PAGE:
Playing fetch with your dog is surely one of life's high points. After a short while though, it can all get a bit tiring and just a tad boring. Your bouncing bundle of fun, on the other hand, would happily keep the game going for hours. Fortunately, technology is here to help. The iFetch from the Hamill family shoots out a ball for your dog to fetch, and when fido drops it in the opening at the top, it's fired back out again.
This interesting fetch assistant works by dropping a miniature tennis ball in the bowl up top, which causes the device to power on and launch it. Once the ball is fired out of the opening to the front, iFetch turns off so it doesn't waste any power. When the ball is dropped in the top again, by pooch or person, the process repeats. It can run on batteries or through a wall plug, so it can used at home or while out and about.
Of course, not all dogs are going to use the device on their own. It may require some training before the little tyke understands that when a ball is dropped in the device, it gets shot out of the front. The video below shows a dog named Mr. Jenkins using the iFetch, and doing a hilarious little dance while he waits for the ball.
While Mr. Jenkins requires a little human assistance for his game, the Hamill family uses a different dog by the name of Beaker to really show the iFetch at its best. In the following video, the miniature dachshund is able to play with the device with very little human interaction. Beaker was actually 11 years old when he first started using the iFetch, proving that you really can teach an old dog new tricks.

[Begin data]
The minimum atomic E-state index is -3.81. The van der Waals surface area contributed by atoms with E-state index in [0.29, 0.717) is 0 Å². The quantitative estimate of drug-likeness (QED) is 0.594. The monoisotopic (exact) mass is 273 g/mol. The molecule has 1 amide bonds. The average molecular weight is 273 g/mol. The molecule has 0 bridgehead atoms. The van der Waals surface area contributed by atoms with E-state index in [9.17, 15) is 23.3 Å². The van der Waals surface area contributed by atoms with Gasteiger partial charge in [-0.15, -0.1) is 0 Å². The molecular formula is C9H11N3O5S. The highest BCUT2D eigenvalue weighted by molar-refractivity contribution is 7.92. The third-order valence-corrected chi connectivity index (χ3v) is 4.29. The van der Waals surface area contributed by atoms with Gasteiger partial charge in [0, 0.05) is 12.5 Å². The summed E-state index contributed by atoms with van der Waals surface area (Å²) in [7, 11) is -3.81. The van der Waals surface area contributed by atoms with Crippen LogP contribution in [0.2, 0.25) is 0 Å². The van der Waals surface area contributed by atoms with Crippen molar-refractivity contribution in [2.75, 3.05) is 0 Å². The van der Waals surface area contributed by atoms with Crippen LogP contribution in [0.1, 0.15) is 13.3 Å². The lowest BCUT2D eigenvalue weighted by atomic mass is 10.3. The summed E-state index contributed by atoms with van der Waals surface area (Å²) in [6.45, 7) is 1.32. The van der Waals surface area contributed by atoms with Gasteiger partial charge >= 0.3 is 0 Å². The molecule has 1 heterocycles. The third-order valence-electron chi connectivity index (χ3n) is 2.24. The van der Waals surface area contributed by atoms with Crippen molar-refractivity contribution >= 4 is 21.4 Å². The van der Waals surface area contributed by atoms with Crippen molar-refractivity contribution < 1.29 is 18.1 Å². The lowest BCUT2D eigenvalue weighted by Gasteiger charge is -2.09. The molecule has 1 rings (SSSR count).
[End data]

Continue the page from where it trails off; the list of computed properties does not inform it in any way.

iFetch has an adjustable range for shooting its mini tennis balls. Users can choose between 10, 20, and 30 feet (3, 6 and 9 m), so it can be used inside or out. Because it uses miniature balls, the Hamills recommend using the device for small- to medium-sized dogs.
The Hamills have turned to Kickstarter to get iFetch into the hands of dog-loving consumers. It has already passed it's US$20,000 goal with over three weeks left in the funding period. Both early bird specials have now gone, so backers will now need to stump up at least $75 to reserve a device. Shipping is estimated to start in November.
The Kickstarter pitch below provides more information on the iFetch.
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